Philippine Sea broke the back of Japanese Naval aviation.  Never again will you see Japanese Carriers operate with a solid air group any more after this battle.  Only a few months after this, when CV Zuikaku was sent to Leyte Gulf in late 1944, she had a token amount of planes and was really a sacrificial decoy.  When Zuikaku went down, any trace left of the old Kido Butai sank with her.

 

It was so bad that even by 1945, Japan had 3 new Fleet Carriers, the Unryu-class.  Unryu, Katsuragi, Amagi.  But the Battle of the Philippine Sea was so thorough in what it did to the IJN, none of these 3 new Carriers ever had an operational air group on them.

 

Hell, if Yamato-class conversion -> CV Shinano was completed and not sunk like she did in November 1944, she would still have been irrelevant.  Because all the IJN naval aviators were killed off in the Battle of the Philippine Sea of June 1944.

 

Edit:  I just realize how much of an apocalypse June 1944 was to the Axis.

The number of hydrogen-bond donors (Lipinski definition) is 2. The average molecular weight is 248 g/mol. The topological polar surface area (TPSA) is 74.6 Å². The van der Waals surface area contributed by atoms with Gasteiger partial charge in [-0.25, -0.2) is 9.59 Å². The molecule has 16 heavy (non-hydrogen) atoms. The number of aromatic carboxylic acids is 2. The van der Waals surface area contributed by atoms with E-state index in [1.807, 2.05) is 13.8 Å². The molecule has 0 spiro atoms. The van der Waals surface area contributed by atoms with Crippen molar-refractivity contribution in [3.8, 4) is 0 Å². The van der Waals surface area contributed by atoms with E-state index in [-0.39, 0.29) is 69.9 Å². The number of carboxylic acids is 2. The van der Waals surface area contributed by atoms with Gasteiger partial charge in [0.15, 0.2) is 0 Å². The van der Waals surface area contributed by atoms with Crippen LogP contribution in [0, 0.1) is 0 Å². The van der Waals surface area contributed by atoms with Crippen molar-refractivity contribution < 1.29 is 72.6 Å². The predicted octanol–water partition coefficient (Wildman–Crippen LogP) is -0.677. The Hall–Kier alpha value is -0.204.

Operation Overlord by the Western Allies for France in early June.

The amphibious operation by the US to seize Saipan, which triggered the Japanese counter and led to the Battle of the Philippine Sea.

Operation Bagration by the USSR in late June, just ripping apart the German military in the East.

 

The worst is yet to come.

 

Edited by HazeGrayUnderway

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A little unorthodox, but I would say the aerial torpedo attack against a Turkish supply in the Sea of Marmara in August 1915.  While not devastating from the perspective of later WWII standards, this one was devastating in that it had never happened before.  It was the first time a ship was sunk by torpedo from an airplane while at sea.

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I have you agree with most here, Midway just proved we can fight and win and that we really did crack the IJN's code. USN got battered also in the battle. Now the Battle of the Philippine Sea is for sure is the winner here but I will also Pearl Harbor is up there, it was a successful surprise attack with great damage done for little losses